You don’t have to look too far or too deeply to see that cyberspace touches our everyday lives and is affecting our work in virtually every career field. I guarantee that each of the graduates here today relied heavily on cyberspace in one form or another to achieve their degree and will continue utilizing it in their fields. Just ask Laura Pryor, one of today’s graduates, if she could have compiled the research for her paper analyzing the economics of attendance at Major League baseball games without the benefit of cyberspace. Today, our knowledge of cyberspace leverages the foundational work in the area of visual arts, which is one of the leading majors here at Centenary. Many of you here today will forge new paths in the state and across the country and the globe as you exploit the opportunities presented by development of the cyber domain.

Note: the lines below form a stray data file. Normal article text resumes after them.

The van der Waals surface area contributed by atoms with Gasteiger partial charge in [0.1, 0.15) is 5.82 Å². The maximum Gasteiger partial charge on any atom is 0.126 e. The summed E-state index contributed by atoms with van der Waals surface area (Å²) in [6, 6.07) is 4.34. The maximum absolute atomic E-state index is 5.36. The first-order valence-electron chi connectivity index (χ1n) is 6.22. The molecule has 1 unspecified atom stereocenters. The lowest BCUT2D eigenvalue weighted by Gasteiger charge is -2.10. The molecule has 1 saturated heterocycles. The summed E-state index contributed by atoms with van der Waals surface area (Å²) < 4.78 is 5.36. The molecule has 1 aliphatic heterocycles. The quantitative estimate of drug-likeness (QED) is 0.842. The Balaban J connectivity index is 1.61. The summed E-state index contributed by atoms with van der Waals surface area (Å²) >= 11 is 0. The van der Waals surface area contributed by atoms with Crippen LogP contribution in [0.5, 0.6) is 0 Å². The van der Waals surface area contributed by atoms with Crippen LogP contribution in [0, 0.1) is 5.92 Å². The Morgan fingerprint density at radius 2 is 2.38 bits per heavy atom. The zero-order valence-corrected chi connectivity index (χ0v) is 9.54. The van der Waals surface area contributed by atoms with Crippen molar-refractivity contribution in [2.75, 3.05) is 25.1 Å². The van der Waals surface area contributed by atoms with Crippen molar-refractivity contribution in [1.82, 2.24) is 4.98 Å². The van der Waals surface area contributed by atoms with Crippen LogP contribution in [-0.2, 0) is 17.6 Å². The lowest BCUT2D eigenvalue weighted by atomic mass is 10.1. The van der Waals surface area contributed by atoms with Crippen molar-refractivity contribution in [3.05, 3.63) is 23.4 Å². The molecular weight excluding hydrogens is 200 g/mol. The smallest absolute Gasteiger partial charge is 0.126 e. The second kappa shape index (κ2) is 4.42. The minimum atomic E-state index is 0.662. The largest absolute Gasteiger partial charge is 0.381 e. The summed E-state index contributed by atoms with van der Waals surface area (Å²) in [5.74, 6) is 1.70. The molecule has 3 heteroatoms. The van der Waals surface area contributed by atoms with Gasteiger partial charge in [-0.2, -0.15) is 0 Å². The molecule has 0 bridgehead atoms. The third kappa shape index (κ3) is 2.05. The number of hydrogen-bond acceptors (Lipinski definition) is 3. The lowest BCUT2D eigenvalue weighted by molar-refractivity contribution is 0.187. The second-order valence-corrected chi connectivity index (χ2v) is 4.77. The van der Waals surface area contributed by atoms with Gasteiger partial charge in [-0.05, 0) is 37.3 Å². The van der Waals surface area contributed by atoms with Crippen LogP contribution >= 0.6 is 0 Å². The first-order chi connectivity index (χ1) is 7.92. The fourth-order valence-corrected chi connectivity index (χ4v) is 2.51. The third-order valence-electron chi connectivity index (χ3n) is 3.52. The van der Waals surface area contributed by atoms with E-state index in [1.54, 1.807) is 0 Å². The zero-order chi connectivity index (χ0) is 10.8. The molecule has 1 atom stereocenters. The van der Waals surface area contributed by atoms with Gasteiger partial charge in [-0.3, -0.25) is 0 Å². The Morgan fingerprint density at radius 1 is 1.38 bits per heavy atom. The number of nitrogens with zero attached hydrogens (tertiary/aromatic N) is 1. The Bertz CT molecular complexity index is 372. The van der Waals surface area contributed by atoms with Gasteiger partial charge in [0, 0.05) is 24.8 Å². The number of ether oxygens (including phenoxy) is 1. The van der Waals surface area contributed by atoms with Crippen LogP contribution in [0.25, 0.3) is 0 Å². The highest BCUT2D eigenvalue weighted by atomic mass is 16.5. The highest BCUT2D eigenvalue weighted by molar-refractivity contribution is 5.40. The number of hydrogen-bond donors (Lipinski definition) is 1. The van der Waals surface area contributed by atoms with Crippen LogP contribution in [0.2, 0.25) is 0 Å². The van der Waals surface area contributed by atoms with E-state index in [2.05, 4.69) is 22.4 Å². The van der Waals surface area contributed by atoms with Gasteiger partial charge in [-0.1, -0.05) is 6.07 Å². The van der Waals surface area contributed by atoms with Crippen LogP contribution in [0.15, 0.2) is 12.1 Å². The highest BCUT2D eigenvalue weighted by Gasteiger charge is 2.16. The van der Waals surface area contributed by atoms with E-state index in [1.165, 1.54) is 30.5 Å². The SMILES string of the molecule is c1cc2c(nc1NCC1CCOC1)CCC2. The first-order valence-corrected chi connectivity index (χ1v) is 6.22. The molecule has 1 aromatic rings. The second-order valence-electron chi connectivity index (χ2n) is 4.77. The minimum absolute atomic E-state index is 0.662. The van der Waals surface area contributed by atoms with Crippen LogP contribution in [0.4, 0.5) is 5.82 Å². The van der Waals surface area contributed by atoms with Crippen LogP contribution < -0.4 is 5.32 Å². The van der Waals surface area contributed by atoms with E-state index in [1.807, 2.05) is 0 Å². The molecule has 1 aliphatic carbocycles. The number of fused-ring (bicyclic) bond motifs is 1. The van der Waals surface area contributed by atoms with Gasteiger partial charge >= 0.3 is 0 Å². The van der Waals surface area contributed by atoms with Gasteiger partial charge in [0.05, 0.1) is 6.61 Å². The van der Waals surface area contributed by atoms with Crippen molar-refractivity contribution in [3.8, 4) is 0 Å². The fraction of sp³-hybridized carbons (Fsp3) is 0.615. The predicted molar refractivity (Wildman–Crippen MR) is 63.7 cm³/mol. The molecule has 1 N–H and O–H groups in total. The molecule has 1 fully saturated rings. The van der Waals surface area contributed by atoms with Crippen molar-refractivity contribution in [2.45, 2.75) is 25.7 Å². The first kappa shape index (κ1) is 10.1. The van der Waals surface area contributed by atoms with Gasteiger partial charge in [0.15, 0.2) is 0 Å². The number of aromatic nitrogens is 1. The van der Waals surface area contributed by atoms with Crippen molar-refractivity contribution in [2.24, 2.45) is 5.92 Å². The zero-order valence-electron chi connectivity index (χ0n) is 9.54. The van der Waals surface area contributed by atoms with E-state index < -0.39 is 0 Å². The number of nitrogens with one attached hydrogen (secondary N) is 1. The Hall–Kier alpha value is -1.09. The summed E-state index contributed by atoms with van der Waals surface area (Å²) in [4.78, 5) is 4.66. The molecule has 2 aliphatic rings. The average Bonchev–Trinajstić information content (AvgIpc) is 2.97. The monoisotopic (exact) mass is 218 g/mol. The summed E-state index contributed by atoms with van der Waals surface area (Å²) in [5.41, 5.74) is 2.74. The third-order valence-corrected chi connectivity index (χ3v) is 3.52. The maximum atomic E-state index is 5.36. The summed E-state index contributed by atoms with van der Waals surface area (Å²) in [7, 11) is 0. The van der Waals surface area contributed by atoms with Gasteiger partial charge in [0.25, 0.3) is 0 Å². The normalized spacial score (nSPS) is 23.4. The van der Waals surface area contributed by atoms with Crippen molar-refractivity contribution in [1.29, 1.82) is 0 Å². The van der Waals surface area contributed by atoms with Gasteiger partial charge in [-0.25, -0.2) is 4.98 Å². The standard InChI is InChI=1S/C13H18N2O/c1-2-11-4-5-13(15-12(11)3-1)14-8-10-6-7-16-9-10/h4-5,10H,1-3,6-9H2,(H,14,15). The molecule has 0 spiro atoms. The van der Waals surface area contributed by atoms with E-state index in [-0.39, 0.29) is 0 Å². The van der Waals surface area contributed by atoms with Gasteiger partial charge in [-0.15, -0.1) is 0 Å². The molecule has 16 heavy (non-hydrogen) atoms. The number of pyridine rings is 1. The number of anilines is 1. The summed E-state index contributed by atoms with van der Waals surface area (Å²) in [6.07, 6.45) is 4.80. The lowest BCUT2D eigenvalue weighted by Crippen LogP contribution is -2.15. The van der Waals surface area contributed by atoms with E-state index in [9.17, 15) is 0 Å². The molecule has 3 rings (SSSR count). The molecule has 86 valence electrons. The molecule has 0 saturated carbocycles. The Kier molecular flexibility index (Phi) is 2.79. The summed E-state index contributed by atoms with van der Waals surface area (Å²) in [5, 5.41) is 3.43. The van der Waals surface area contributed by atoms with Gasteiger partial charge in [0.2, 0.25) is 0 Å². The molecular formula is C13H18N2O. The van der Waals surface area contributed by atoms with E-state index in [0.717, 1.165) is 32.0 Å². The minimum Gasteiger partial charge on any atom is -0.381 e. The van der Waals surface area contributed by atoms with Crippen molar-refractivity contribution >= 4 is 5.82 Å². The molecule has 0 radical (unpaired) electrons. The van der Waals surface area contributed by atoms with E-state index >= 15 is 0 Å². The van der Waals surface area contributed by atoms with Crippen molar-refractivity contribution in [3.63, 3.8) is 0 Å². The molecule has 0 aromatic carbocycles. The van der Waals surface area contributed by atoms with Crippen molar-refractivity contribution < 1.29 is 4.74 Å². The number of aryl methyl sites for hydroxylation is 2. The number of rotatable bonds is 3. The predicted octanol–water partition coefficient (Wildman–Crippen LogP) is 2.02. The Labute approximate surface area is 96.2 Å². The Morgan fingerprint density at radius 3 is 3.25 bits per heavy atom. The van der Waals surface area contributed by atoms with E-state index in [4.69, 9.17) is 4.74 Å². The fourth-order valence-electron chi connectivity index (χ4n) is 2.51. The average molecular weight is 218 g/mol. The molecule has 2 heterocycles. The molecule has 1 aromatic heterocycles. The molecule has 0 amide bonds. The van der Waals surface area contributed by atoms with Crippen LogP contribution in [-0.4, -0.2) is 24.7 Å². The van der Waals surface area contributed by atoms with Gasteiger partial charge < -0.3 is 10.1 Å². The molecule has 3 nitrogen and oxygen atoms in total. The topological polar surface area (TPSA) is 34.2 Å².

Many people see an obvious connection between technology and cyberspace, but it is equally important to those of you who will enter careers grounded in the liberal arts curriculum you experienced here. Whether you are a graphic designer using modern computerized systems and networks to design and publish your ideas, or a musician using state of the art recording studios and software to digitally create music and share it by streaming over internet radio, or a pre-law student using electronic libraries and inter-school networks for research, you will increasingly rely on cyberspace to succeed. It is changing the way we conduct business.